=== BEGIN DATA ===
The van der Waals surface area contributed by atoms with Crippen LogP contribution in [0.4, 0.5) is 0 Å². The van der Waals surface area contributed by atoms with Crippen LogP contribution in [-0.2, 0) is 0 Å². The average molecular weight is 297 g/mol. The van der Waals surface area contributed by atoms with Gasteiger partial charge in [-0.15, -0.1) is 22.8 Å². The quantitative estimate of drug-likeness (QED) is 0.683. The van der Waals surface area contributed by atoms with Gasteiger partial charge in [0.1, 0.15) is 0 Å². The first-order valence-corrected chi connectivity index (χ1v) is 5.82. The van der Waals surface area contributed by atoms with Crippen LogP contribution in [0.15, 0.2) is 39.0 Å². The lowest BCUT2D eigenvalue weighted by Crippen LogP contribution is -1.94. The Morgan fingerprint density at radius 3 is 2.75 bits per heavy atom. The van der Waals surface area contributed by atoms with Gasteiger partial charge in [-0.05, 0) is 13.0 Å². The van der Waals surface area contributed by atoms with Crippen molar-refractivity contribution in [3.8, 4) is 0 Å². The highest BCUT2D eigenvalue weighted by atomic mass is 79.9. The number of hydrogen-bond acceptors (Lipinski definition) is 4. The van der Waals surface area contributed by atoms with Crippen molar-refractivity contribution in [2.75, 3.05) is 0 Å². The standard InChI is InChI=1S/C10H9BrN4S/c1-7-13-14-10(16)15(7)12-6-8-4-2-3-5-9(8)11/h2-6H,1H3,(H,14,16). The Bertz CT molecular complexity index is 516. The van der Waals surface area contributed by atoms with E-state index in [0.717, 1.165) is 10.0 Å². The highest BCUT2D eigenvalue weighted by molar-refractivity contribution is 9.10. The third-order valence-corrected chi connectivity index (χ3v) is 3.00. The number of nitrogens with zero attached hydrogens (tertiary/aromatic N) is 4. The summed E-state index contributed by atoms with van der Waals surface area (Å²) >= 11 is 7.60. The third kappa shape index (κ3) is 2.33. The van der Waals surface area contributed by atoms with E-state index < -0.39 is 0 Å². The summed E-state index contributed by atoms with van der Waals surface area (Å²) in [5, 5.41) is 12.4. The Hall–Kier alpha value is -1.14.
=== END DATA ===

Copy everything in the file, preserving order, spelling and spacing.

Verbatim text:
The van der Waals surface area contributed by atoms with Crippen LogP contribution in [0.4, 0.5) is 0 Å². The van der Waals surface area contributed by atoms with Crippen LogP contribution in [-0.2, 0) is 0 Å². The average molecular weight is 297 g/mol. The van der Waals surface area contributed by atoms with Gasteiger partial charge in [-0.15, -0.1) is 22.8 Å². The quantitative estimate of drug-likeness (QED) is 0.683. The van der Waals surface area contributed by atoms with Gasteiger partial charge in [0.1, 0.15) is 0 Å². The first-order valence-corrected chi connectivity index (χ1v) is 5.82. The van der Waals surface area contributed by atoms with Crippen LogP contribution in [0.15, 0.2) is 39.0 Å². The lowest BCUT2D eigenvalue weighted by Crippen LogP contribution is -1.94. The Morgan fingerprint density at radius 3 is 2.75 bits per heavy atom. The van der Waals surface area contributed by atoms with Gasteiger partial charge in [-0.05, 0) is 13.0 Å². The van der Waals surface area contributed by atoms with Crippen molar-refractivity contribution in [3.8, 4) is 0 Å². The highest BCUT2D eigenvalue weighted by atomic mass is 79.9. The number of hydrogen-bond acceptors (Lipinski definition) is 4. The van der Waals surface area contributed by atoms with Crippen molar-refractivity contribution in [2.75, 3.05) is 0 Å². The standard InChI is InChI=1S/C10H9BrN4S/c1-7-13-14-10(16)15(7)12-6-8-4-2-3-5-9(8)11/h2-6H,1H3,(H,14,16). The Bertz CT molecular complexity index is 516. The van der Waals surface area contributed by atoms with E-state index in [0.717, 1.165) is 10.0 Å². The highest BCUT2D eigenvalue weighted by molar-refractivity contribution is 9.10. The third-order valence-corrected chi connectivity index (χ3v) is 3.00. The number of nitrogens with zero attached hydrogens (tertiary/aromatic N) is 4. The summed E-state index contributed by atoms with van der Waals surface area (Å²) >= 11 is 7.60. The third kappa shape index (κ3) is 2.33. The van der Waals surface area contributed by atoms with E-state index < -0.39 is 0 Å². The summed E-state index contributed by atoms with van der Waals surface area (Å²) in [5, 5.41) is 12.4. The Hall–Kier alpha value is -1.14.